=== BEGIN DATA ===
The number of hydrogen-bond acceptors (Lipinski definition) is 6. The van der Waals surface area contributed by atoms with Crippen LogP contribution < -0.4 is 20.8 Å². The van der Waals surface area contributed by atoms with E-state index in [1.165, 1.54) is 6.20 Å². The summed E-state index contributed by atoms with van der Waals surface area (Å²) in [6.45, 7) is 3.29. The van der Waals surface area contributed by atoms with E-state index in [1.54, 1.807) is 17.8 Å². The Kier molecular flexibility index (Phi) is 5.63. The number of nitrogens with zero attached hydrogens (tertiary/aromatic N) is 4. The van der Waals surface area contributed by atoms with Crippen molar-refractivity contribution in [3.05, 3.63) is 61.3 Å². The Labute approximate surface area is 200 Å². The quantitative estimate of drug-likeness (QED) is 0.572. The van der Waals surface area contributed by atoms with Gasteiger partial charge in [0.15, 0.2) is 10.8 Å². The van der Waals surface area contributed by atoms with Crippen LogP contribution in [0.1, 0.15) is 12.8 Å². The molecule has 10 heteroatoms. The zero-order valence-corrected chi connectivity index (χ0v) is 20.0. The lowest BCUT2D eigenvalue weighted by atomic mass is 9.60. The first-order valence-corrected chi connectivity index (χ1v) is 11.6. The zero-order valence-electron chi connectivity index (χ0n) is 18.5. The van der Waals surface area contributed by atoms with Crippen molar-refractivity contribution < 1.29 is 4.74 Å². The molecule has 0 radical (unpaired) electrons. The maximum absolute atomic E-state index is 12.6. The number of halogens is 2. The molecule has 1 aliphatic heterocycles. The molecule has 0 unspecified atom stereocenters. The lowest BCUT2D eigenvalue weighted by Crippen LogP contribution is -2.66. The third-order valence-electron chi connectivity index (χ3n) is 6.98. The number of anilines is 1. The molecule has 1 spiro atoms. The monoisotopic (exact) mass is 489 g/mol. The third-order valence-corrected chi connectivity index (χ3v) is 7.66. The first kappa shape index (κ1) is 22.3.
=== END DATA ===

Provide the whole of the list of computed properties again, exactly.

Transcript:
The number of hydrogen-bond acceptors (Lipinski definition) is 6. The van der Waals surface area contributed by atoms with Crippen LogP contribution < -0.4 is 20.8 Å². The van der Waals surface area contributed by atoms with E-state index in [1.165, 1.54) is 6.20 Å². The summed E-state index contributed by atoms with van der Waals surface area (Å²) in [6.45, 7) is 3.29. The van der Waals surface area contributed by atoms with E-state index in [1.54, 1.807) is 17.8 Å². The Kier molecular flexibility index (Phi) is 5.63. The number of nitrogens with zero attached hydrogens (tertiary/aromatic N) is 4. The van der Waals surface area contributed by atoms with Crippen molar-refractivity contribution in [3.05, 3.63) is 61.3 Å². The Labute approximate surface area is 200 Å². The quantitative estimate of drug-likeness (QED) is 0.572. The van der Waals surface area contributed by atoms with Gasteiger partial charge in [0.15, 0.2) is 10.8 Å². The van der Waals surface area contributed by atoms with Crippen LogP contribution in [0.1, 0.15) is 12.8 Å². The molecule has 10 heteroatoms. The zero-order valence-corrected chi connectivity index (χ0v) is 20.0. The lowest BCUT2D eigenvalue weighted by atomic mass is 9.60. The first-order valence-corrected chi connectivity index (χ1v) is 11.6. The zero-order valence-electron chi connectivity index (χ0n) is 18.5. The van der Waals surface area contributed by atoms with Crippen molar-refractivity contribution < 1.29 is 4.74 Å². The molecule has 0 radical (unpaired) electrons. The maximum absolute atomic E-state index is 12.6. The number of halogens is 2. The molecule has 1 aliphatic heterocycles. The molecule has 0 unspecified atom stereocenters. The lowest BCUT2D eigenvalue weighted by Crippen LogP contribution is -2.66. The third-order valence-electron chi connectivity index (χ3n) is 6.98. The number of anilines is 1. The molecule has 1 spiro atoms. The monoisotopic (exact) mass is 489 g/mol. The third-order valence-corrected chi connectivity index (χ3v) is 7.66. The first kappa shape index (κ1) is 22.3.